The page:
After rationing ended, people rushed to buy butter, sugar, and white bread. Bananas and oranges, which had virtually disappeared, began to return to shops. Shopping for food was much more expensive than today; food shopping took up one-third of the average income, compared to around 16% today.
The National Food Survey, conducted since 1950, shows our consumption of the fruit has slowly risen since the 1950s, but the consumption of bread, cereals, potatoes, and other vegetables has steadily fallen.
The 1960s were a decade of change. As people began to take overseas holidays, dishes like Spaghetti Bolognese began to find their way into the diet. There was a growth in Indian and Chinese food. Overall there was an increase in the cultural diversification of food.
The consumption of meat and sugar reached record levels. The sliced white loaf arrived, as did sugar-coated breakfast cereals. Tomatoes became available in winter for the first time. Frozen foods became a common sight in the shops.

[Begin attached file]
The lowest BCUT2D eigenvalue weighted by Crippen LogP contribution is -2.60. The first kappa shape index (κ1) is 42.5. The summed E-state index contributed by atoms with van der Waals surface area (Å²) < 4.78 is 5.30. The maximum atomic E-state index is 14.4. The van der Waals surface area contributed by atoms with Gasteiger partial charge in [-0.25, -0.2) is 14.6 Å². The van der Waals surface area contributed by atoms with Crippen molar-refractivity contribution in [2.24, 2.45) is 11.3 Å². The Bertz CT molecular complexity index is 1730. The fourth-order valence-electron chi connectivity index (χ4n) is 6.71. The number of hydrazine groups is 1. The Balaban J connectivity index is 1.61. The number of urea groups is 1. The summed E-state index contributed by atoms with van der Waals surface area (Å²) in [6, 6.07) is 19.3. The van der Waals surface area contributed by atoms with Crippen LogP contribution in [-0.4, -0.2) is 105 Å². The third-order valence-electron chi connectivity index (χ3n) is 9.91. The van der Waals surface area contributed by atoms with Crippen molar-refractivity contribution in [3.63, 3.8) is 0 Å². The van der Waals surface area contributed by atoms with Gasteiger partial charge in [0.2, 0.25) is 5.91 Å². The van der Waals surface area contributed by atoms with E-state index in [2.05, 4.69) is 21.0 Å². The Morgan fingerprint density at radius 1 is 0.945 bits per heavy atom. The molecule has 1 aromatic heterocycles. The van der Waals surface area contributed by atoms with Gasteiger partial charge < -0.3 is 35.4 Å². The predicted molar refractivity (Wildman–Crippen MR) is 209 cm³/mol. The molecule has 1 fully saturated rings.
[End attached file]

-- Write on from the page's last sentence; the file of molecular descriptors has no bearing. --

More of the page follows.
The 1970s marked the start of a reduction in our intake of vegetables. The average person ate a pound of red meat each week, compared to just over half of that today. Fruit juice arrived in the shops. The sliced white loaf became even more popular in its new plastic wrapper (previously, all bread had been sold on waxed paper). Frozen food continued its onward march, and ready meals became popular.
Supermarkets began their dominance in the food industry. This was also the last decade in which children could depend on a guaranteed hot meal in school.
In the 1980s, the increasing number of working women helped to change the face of food. Out went meat, potato, and two vegs; in came the microwave and meals based on pasta. This was also the decade in which takeaway hamburgers began to eat their way into our culture.